Studies show that more than half of patients with depression do not fully recover on antidepressant medication. And one-third of those that do recover will experience remission.
It can be a grueling cycle of relief and despair for those seeking help. But new research and nontraditional treatments are giving depression patients fresh hope.
Research shows there is also a strong link between a region of the brain known as the dorsolateral prefrontal cortex (DLPFC) and depression.
Understanding the link between the DLPFC and Major Depressive Disorder is helping create new treatments for not only depression, but anxiety, OCD, and PTSD.
The Dorsolateral Prefrontal Cortex (DLPFC)
The dorsolateral prefrontal cortex is located at the top of the pre-frontal lobe of the brain. It is where cognitive processes such as planning, problem-solving, and memory recall, happen.
The DLPFC is also considered to be central to the brain’s ability to regulate emotions.
Low activity in this area of the brain can lead to problems with executive functions. It causes attention deficits, compulsive behaviors, memory problems, and depressed moods.
Depression, Anxiety, OCD, PTSD, and the DLPFC
Major depressive disorder, anxiety disorders, OCD, and PTSD have all been linked to low activity in the DLPFC.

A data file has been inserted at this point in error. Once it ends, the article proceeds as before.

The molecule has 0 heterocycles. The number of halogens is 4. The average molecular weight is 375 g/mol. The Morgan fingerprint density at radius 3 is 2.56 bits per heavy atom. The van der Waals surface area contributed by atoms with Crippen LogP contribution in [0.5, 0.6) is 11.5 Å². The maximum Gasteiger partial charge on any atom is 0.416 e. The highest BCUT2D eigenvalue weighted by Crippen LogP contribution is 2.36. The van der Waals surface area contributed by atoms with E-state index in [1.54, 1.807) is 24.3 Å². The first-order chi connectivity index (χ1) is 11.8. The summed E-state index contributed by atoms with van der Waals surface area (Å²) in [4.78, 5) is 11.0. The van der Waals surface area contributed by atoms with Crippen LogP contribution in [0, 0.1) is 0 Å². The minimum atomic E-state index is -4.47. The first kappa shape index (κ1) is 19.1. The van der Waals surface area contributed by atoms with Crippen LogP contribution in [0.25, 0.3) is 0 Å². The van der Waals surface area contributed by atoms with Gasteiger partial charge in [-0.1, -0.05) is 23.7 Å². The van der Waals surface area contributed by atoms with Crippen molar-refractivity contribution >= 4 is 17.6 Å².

In brain-imaging studies using PET scans, abnormally low activity in the left prefrontal cortex was found in depressed patients.
The scans also showed a correlation between depression and the low DLPFC activity. The more severe the depression, the steeper the decline in activity in this area of the brain.
Stimulating the DLPFC
Stimulating the brain cells in an underactive DLPFC is an effective depression therapy.
Repetitive transcranial magnetic stimulation (also known as repetitive TMS) is a procedure that uses magnetic pulses that pass through the skull to stimulate the activity of brain cells in the DLPFC.
The procedure involves placing magnetic coils on the patient’s head. These coils deliver magnetic pulses that stimulate nerve cells. Similar to the magnetic pulses used in MRIs.
Treatment courses vary but tend to run for six weeks, five days a week with a few “taper sessions” to follow. Each session lasts just under 19 minutes. And no sedation is needed for the treatment. It is non-invasive and requires no post-treatment recovery time.
Safe and Effective Treatment
DLPFC stimulation is well-tolerated, with few side effects. The most common ones are mild headaches, lightheadedness, and mild tingling at the site of administration.
And the treatment has been reported effective for over 64% of patients that did not respond to medication.
You can read more about repetitive TMS treatment for depression on our website. We offer high-quality and trusted treatment for depression, anxiety, OCD, and PTSD. Our staff is licensed and uses FDA-approved equipment.
Talk to your doctor if you have tried other depression treatments that haven’t worked. Then contact us to set up an appointment to find out how we provide relief with a safe and effective procedure.